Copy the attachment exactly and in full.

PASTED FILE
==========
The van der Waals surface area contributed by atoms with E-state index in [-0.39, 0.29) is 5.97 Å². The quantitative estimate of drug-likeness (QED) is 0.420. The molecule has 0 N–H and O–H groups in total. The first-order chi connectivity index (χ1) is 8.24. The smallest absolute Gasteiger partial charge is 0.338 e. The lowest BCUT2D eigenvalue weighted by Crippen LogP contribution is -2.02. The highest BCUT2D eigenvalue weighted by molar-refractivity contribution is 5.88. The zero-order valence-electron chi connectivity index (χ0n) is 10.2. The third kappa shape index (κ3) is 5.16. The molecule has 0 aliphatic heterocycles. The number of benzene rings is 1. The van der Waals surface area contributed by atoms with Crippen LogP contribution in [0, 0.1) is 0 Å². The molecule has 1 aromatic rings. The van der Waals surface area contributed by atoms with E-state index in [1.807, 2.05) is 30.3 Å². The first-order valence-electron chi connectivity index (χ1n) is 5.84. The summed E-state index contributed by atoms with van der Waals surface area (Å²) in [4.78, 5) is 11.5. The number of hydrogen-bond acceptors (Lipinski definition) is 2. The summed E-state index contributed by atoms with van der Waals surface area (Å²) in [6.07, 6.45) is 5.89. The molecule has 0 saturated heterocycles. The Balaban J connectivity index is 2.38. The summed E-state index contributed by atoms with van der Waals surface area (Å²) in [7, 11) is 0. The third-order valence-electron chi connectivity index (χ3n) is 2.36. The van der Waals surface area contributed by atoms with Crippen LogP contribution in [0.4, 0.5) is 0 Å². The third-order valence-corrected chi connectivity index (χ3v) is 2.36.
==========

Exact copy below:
The van der Waals surface area contributed by atoms with E-state index in [-0.39, 0.29) is 5.97 Å². The quantitative estimate of drug-likeness (QED) is 0.420. The molecule has 0 N–H and O–H groups in total. The first-order chi connectivity index (χ1) is 8.24. The smallest absolute Gasteiger partial charge is 0.338 e. The lowest BCUT2D eigenvalue weighted by Crippen LogP contribution is -2.02. The highest BCUT2D eigenvalue weighted by molar-refractivity contribution is 5.88. The zero-order valence-electron chi connectivity index (χ0n) is 10.2. The third kappa shape index (κ3) is 5.16. The molecule has 0 aliphatic heterocycles. The number of benzene rings is 1. The van der Waals surface area contributed by atoms with Crippen LogP contribution in [0, 0.1) is 0 Å². The molecule has 1 aromatic rings. The van der Waals surface area contributed by atoms with E-state index in [1.807, 2.05) is 30.3 Å². The first-order valence-electron chi connectivity index (χ1n) is 5.84. The summed E-state index contributed by atoms with van der Waals surface area (Å²) in [4.78, 5) is 11.5. The number of hydrogen-bond acceptors (Lipinski definition) is 2. The summed E-state index contributed by atoms with van der Waals surface area (Å²) in [6.07, 6.45) is 5.89. The molecule has 0 saturated heterocycles. The Balaban J connectivity index is 2.38. The summed E-state index contributed by atoms with van der Waals surface area (Å²) in [7, 11) is 0. The third-order valence-electron chi connectivity index (χ3n) is 2.36. The van der Waals surface area contributed by atoms with Crippen LogP contribution in [0.4, 0.5) is 0 Å². The third-order valence-corrected chi connectivity index (χ3v) is 2.36.